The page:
Andrew Cotton is man on a mission - to surf the world's biggest, most challenging and dangerous waves. His journey has taken him to the four corners of the earth, placing him in terrifying situations, leaving him breathing many a sigh of relief at near misses survived.

But 2014 could be the year the 34-year-old enters the record books, as he waits for official confirmation that a 80ft monster wave he surfed off the coast of Portugal this October is the biggest conquered to date.

As the St Jude storm rolled across the Atlantic in October, the force of nature whipped up mammoth swells out at sea. And rather than batten down the hatches, pro surfers from across the world congregated on the beaches of Portugal's Praia do Norte. Among them and eager to get on his board was part-time pro surfer, plumber and lifeguard, father-of-two Mr Cotton.

Facing such gigantic waves requires surfers to enlist a little extra help to line themselves up to ride the huge expanse of water. And so Mr Cotton was towed by jet ski to catch the wave, he and others hope could be set to break the world record.

Mr Cotton said: 'People have been saying the wave I caught in October in Portugal is around 80ft.' The current world record for the world's largest wave ever surfed stands at 78ft. And it is a record Mr Cotton is not unfamiliar with. The surfer currently in possession of the title record breaker is Cotton's close friend and surfing partner in crime, Mr McNamara. When the Hawaii-born pro surfer gained his title it was Mr Cotton who towed him in to catch his record-breaking wave. And the favour was returned when Mr McNamara jumped on the jet ski in October, lining Cotton up to take on the wave, which is tipped to steal the record from under his board. Officials are currently in the process of verifying the height of the wave Mr Cotton rode, but the 34-year-old will have to wait until May next year for confirmation.

But he says while a world record to his name would be nice, it is not what motivates him to get on his board and travel across the world, often at short notice, chasing gigantic waves. 'I love to push myself,' he told MailOnline in an exclusive interview. 'I love being in the water and my dream is to become a full-time professional big wave surfer. 'By pushing myself to catch and ride bigger and bigger waves I will hopefully achieve that dream. A world record can't hurt though, it's the kind of thing that can really open doors.' 'It is cool to think I could have a world record, but it is just as cool to say I helped Garrett get his. It would be awesome to think he helped me get mine too,' he added. 'The ideal would be for me to get the record and the pair of us to keep beating each other by going bigger and bigger, pushing ourselves further.'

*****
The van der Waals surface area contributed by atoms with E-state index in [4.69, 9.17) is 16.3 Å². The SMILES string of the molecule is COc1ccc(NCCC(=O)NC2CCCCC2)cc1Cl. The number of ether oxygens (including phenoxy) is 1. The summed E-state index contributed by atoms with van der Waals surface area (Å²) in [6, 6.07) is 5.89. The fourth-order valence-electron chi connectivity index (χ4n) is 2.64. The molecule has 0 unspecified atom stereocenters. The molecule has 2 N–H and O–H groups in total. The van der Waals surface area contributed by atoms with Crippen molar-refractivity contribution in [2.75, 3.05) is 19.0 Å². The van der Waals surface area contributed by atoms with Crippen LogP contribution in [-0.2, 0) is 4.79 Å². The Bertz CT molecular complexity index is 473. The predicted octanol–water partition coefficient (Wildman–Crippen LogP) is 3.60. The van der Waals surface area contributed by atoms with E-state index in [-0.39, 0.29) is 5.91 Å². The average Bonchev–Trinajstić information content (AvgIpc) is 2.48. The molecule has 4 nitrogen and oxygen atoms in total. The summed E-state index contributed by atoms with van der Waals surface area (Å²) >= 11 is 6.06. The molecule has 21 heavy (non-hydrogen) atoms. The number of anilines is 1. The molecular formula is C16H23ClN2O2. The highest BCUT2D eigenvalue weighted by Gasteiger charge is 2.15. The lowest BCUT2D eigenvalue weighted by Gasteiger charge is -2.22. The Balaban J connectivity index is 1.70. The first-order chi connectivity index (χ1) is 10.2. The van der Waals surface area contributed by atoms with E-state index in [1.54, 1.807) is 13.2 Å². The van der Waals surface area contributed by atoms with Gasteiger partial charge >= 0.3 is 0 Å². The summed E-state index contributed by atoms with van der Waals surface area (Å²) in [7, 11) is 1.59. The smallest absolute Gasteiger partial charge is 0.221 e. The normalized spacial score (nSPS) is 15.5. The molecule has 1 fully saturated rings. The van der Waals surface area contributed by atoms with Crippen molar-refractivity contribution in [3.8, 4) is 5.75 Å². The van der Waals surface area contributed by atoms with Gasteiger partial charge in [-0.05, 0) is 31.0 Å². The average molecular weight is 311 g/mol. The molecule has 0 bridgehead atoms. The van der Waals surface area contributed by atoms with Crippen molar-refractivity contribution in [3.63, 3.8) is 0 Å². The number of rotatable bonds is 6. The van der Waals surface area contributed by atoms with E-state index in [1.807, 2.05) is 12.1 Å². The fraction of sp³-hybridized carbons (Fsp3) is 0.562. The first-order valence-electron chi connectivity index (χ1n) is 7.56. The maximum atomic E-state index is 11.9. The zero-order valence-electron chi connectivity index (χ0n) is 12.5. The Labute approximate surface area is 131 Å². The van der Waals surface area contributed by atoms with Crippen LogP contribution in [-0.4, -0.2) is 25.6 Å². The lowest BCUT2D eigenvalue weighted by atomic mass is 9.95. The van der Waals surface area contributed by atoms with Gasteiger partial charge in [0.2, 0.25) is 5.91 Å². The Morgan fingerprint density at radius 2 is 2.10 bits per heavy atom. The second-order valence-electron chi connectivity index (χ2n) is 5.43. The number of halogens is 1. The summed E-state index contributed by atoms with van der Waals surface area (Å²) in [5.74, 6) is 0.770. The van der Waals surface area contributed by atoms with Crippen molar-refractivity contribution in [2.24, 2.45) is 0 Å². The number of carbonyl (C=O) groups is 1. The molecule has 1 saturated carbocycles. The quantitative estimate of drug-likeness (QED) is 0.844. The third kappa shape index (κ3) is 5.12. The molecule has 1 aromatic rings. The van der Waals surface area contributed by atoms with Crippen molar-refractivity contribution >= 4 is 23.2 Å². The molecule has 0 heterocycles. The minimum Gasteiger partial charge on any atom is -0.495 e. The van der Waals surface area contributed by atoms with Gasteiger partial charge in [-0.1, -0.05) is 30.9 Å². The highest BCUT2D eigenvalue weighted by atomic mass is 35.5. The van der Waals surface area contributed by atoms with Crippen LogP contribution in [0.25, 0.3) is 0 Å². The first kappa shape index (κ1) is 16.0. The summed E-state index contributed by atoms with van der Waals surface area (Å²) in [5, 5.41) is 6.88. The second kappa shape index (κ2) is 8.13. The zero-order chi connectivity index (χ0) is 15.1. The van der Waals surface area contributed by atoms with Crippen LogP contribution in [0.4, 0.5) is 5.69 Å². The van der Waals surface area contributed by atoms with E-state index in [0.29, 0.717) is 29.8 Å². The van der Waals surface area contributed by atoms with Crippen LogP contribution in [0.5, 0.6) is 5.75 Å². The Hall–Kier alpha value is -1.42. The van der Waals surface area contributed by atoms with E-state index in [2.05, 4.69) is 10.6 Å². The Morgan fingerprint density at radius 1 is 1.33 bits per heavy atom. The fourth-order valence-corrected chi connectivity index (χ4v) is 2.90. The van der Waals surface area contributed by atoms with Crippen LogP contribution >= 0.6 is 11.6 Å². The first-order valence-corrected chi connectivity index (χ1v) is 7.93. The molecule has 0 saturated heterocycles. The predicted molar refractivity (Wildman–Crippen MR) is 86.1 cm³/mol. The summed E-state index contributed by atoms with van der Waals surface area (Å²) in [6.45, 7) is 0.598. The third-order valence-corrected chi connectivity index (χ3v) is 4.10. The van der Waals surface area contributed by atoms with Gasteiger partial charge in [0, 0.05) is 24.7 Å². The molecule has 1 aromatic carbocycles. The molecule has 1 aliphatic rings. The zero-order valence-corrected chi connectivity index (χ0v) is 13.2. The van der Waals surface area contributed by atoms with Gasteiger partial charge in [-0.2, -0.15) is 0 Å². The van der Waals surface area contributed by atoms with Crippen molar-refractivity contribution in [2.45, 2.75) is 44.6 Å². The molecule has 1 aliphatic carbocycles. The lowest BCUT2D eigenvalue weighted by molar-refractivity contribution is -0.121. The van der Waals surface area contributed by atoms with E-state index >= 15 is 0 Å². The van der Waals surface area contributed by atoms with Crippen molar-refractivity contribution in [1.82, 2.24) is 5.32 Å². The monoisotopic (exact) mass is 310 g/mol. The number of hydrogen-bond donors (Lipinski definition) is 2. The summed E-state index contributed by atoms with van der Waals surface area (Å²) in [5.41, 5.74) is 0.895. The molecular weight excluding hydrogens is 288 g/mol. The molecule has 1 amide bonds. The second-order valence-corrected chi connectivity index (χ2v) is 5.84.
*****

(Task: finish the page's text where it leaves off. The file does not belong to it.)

Describing how it feels to ride a near 80ft wave, the father-of-two, said: 'This is something I have always wanted to do. It is what I have been pushing myself towards. 'It is scary, but at the same time it feels like the most natural thing for me to do. 'You do get an adrenalin rush, but it depends on the type of the wave as to when the rush hits home. Sometimes it will be while you are riding the wave but other times it is when you are safe and back on dry land.'

Reaching speeds of up to 40mph, Mr Cotton said every bump in the water feels 'hugely magnified'. 'It feels like you are going really fast, but I felt at times like I was watching the ride in slow motion, feeling every bump in the wave. 'At such fast speeds you really have to think about everything that you are doing, every movement. 'Just staying on the board is half the battle, it can be really hard. 'While the waves look really clean from the shore, when you are up there and riding it, any bump at 40mph feels hugely magnified.'

Mr Cotton hails from the village of Croyde near Braunton in north Devon. And it is on the shores of the Devonshire coast that he rode his first wave at the age of seven, encouraged by his parents former classroom assistant Christine and retired policeman Bob.